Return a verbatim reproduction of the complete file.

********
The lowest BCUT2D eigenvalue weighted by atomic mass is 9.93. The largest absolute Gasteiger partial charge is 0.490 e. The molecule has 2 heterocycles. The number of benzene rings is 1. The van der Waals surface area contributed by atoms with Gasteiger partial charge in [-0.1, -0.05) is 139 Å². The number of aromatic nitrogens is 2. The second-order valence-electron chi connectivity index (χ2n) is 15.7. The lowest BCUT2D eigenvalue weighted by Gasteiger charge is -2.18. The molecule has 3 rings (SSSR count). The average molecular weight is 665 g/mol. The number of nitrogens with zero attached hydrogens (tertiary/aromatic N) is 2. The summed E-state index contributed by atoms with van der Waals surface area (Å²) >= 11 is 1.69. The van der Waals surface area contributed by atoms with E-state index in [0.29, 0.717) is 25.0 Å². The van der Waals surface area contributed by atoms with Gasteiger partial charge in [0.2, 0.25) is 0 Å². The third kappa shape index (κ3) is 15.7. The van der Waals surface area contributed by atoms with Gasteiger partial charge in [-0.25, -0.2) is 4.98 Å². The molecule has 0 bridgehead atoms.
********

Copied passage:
The lowest BCUT2D eigenvalue weighted by atomic mass is 9.93. The largest absolute Gasteiger partial charge is 0.490 e. The molecule has 2 heterocycles. The number of benzene rings is 1. The van der Waals surface area contributed by atoms with Gasteiger partial charge in [-0.1, -0.05) is 139 Å². The number of aromatic nitrogens is 2. The second-order valence-electron chi connectivity index (χ2n) is 15.7. The lowest BCUT2D eigenvalue weighted by Gasteiger charge is -2.18. The molecule has 3 rings (SSSR count). The average molecular weight is 665 g/mol. The number of nitrogens with zero attached hydrogens (tertiary/aromatic N) is 2. The summed E-state index contributed by atoms with van der Waals surface area (Å²) >= 11 is 1.69. The van der Waals surface area contributed by atoms with E-state index in [0.29, 0.717) is 25.0 Å². The van der Waals surface area contributed by atoms with Gasteiger partial charge in [0.2, 0.25) is 0 Å². The third kappa shape index (κ3) is 15.7. The van der Waals surface area contributed by atoms with Gasteiger partial charge in [-0.25, -0.2) is 4.98 Å². The molecule has 0 bridgehead atoms.